News 03.31.22

83 Texas State Representatives Urge Board of Pardons & Paroles: Spare Melissa Lucio

A bipartisan group of lawmakers urged the Pardons and Parole Board to recommend granting clemency.

Melissa Lucio poses for a portrait behind glass at the Mountain View Unit in Gatesville, Texas. (Image: Ilana Panich-Linsman for The Innocence Project)

A bipartisan group, comprising the majority of members in the Texas House of Representatives, have come forward, united, in support of clemency for Melissa Lucio, who is scheduled to be executed for a crime that never occurred on April 27, 2022. Eighty-three Texas representatives signed a letter to Gov. Greg Abbott and the Texas Board of Pardons and Paroles asking to grant Ms. Lucio clemency. Last week, they held a press conference to further voice the urgent need to stop this irreversible injustice.

At the press conference on March 24, state representative Jeff Leach (R-Plano), co-chair of the House’s bipartisan Criminal Justice Reform Caucus, stated, “The system literally failed Melissa Lucio at every single turn. As a conservative Republican myself, who has long been a supporter of the death penalty in the most heinous cases, I have never seen a more troubling case.”

Read the press release issued by the coalition of lawmakers below.


83 Texas State Representatives Urge Board of Pardons & Paroles: Spare Melissa Lucio

(March 28, 2022 — Austin, TX) A bipartisan group of Texas legislators led by Representatives Jeff Leach (R–Plano) and Joe Moody (D–El Paso) held a press conference on March 24, 2022, at the Capitol urging clemency or a reprieve for Melissa Lucio, who is scheduled for execution on April 27, 2022. Leach and Moody co-chair the Criminal Justice Reform Caucus and were recently appointed chair and vice chair of the Interim Study Committee on Criminal Justice Reform by Speaker Dade Phelan.

“There’s simply too much doubt about whether Melissa Lucio is guilty, or even whether a crime occurred in the first place,” Leach said. “She was convicted based on discredited forensics and the testimony of a medical examiner who didn’t follow protocol and put another innocent person in prison just two months after Melissa.”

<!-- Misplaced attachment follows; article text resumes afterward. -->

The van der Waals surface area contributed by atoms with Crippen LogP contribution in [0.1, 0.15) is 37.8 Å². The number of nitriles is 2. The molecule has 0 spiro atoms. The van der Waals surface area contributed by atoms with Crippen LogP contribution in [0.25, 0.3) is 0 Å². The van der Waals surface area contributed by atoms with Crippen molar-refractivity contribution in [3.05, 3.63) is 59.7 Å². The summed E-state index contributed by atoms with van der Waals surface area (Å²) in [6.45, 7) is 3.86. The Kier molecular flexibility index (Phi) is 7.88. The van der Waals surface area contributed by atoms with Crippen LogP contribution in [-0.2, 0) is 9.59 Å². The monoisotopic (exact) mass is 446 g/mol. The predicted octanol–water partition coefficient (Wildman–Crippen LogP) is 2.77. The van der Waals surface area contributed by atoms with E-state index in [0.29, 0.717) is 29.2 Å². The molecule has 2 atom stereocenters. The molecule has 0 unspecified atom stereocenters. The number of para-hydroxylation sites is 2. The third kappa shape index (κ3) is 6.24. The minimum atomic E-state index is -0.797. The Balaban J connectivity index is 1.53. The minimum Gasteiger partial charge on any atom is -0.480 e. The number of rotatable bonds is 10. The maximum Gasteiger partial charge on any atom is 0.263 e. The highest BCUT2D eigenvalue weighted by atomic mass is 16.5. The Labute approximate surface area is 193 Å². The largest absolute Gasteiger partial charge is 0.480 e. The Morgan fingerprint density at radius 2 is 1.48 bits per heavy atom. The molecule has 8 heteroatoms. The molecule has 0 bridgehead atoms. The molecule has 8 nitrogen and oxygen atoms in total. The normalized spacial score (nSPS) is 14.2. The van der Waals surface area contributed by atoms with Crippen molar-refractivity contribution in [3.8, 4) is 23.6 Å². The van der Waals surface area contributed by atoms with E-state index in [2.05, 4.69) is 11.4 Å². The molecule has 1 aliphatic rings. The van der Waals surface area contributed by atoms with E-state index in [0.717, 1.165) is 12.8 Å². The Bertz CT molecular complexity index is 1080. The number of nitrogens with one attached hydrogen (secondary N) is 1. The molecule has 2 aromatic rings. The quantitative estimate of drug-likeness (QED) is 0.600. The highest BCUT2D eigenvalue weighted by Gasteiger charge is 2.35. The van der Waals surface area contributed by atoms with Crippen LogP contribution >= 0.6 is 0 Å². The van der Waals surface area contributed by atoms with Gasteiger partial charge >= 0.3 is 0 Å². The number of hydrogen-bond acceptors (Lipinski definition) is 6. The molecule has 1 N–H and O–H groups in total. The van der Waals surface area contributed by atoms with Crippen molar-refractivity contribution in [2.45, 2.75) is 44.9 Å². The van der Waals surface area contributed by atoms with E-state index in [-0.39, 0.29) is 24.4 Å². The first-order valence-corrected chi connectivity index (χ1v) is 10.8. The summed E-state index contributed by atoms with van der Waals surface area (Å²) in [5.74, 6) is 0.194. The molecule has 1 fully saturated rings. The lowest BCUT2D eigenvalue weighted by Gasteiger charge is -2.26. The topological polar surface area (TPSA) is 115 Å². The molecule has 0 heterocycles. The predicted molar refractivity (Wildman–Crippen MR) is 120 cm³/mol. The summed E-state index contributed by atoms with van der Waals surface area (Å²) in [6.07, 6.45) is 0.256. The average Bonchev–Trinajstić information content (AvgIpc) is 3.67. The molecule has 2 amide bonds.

Moody highlighted Lucio’s religious conversion. “It’s always important to balance justice with mercy. As a practicing Catholic, I know how powerful a turn to faith can be, and whoever Melissa was when she entered our system, her devotion and ministry make it clear that she’s now a different person who’s earned a measure of grace.”

“We can’t have any confidence in how this investigation unfolded,” said Texas House Dean Senfronia Thompson (D–Houston), “Melissa’s so-called confession came after more than five hours of brutal interrogation of a woman whose history shows she’s vulnerable to giving the kinds of false confessions we see in a third of all wrongful convictions.”

“We should be listening to the family of the deceased here,” Rafael Anchía (D–Dallas) argued. “This was a tragedy, but those people who the State of Texas is supposed to be seeking justice for are all telling us that executing Melissa will just further traumatize them.”

James White (R–Hillister) focused on the poor representation Lucio received. “Everyone has a right to a competent defense in our state. Melissa didn’t get that. When you have lawyers handling a capital murder who haven’t even tried a criminal case before, that’s a problem, so it’s no surprise that many of our Fifth Circuit’s judges found she didn’t get a fair trial.”

“I think the whole system failed Melissa every step of the way,” said Lacey Hull (R–Houston). “CPS didn’t adequately intervene after numerous reports Melissa was being abused by her husband, a corrupt DA who’s now in prison pushed this prosecution for pollical reasons, and Melissa’s husband, who had a violent history, got only four years in prison while she got a death sentence. What happened here is wrong.”

Each of these House members were among the 83 Texas legislators who signed on to a letter last week urging the Board of Pardons and Paroles to act. The initial recommendation for clemency will be in the hands of the board but must then be approved by the governor.

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